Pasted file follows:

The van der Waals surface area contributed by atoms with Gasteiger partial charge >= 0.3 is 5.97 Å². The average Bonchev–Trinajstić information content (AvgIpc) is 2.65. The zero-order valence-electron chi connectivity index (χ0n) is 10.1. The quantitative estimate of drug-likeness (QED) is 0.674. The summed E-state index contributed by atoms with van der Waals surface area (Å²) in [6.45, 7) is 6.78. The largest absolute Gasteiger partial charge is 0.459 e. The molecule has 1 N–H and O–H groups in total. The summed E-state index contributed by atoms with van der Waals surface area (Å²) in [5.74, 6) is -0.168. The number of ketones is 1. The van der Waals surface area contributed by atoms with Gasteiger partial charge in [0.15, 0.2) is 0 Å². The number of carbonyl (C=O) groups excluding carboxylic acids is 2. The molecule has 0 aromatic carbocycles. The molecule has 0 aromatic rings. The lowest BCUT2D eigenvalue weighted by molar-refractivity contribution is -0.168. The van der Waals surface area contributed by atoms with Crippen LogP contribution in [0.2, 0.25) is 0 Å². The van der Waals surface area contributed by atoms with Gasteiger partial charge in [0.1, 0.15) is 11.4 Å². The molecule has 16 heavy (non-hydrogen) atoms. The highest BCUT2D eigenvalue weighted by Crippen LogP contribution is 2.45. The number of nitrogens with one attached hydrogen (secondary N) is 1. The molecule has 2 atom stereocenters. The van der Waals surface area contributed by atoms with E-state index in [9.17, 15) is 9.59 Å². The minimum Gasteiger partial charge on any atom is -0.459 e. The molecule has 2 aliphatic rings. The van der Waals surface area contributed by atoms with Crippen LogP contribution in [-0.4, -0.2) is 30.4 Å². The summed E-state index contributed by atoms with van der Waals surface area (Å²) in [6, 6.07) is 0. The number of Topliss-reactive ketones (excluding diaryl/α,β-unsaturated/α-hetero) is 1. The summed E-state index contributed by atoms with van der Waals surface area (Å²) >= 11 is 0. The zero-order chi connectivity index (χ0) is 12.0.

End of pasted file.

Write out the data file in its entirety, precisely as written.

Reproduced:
The van der Waals surface area contributed by atoms with Gasteiger partial charge >= 0.3 is 5.97 Å². The average Bonchev–Trinajstić information content (AvgIpc) is 2.65. The zero-order valence-electron chi connectivity index (χ0n) is 10.1. The quantitative estimate of drug-likeness (QED) is 0.674. The summed E-state index contributed by atoms with van der Waals surface area (Å²) in [6.45, 7) is 6.78. The largest absolute Gasteiger partial charge is 0.459 e. The molecule has 1 N–H and O–H groups in total. The summed E-state index contributed by atoms with van der Waals surface area (Å²) in [5.74, 6) is -0.168. The number of ketones is 1. The van der Waals surface area contributed by atoms with Gasteiger partial charge in [0.15, 0.2) is 0 Å². The number of carbonyl (C=O) groups excluding carboxylic acids is 2. The molecule has 0 aromatic carbocycles. The molecule has 0 aromatic rings. The lowest BCUT2D eigenvalue weighted by molar-refractivity contribution is -0.168. The van der Waals surface area contributed by atoms with Crippen LogP contribution in [0.2, 0.25) is 0 Å². The van der Waals surface area contributed by atoms with Gasteiger partial charge in [0.1, 0.15) is 11.4 Å². The molecule has 16 heavy (non-hydrogen) atoms. The highest BCUT2D eigenvalue weighted by Crippen LogP contribution is 2.45. The number of nitrogens with one attached hydrogen (secondary N) is 1. The molecule has 2 atom stereocenters. The van der Waals surface area contributed by atoms with E-state index in [9.17, 15) is 9.59 Å². The minimum Gasteiger partial charge on any atom is -0.459 e. The molecule has 2 aliphatic rings. The van der Waals surface area contributed by atoms with Crippen LogP contribution in [-0.4, -0.2) is 30.4 Å². The summed E-state index contributed by atoms with van der Waals surface area (Å²) in [6, 6.07) is 0. The number of Topliss-reactive ketones (excluding diaryl/α,β-unsaturated/α-hetero) is 1. The summed E-state index contributed by atoms with van der Waals surface area (Å²) >= 11 is 0. The zero-order chi connectivity index (χ0) is 12.0.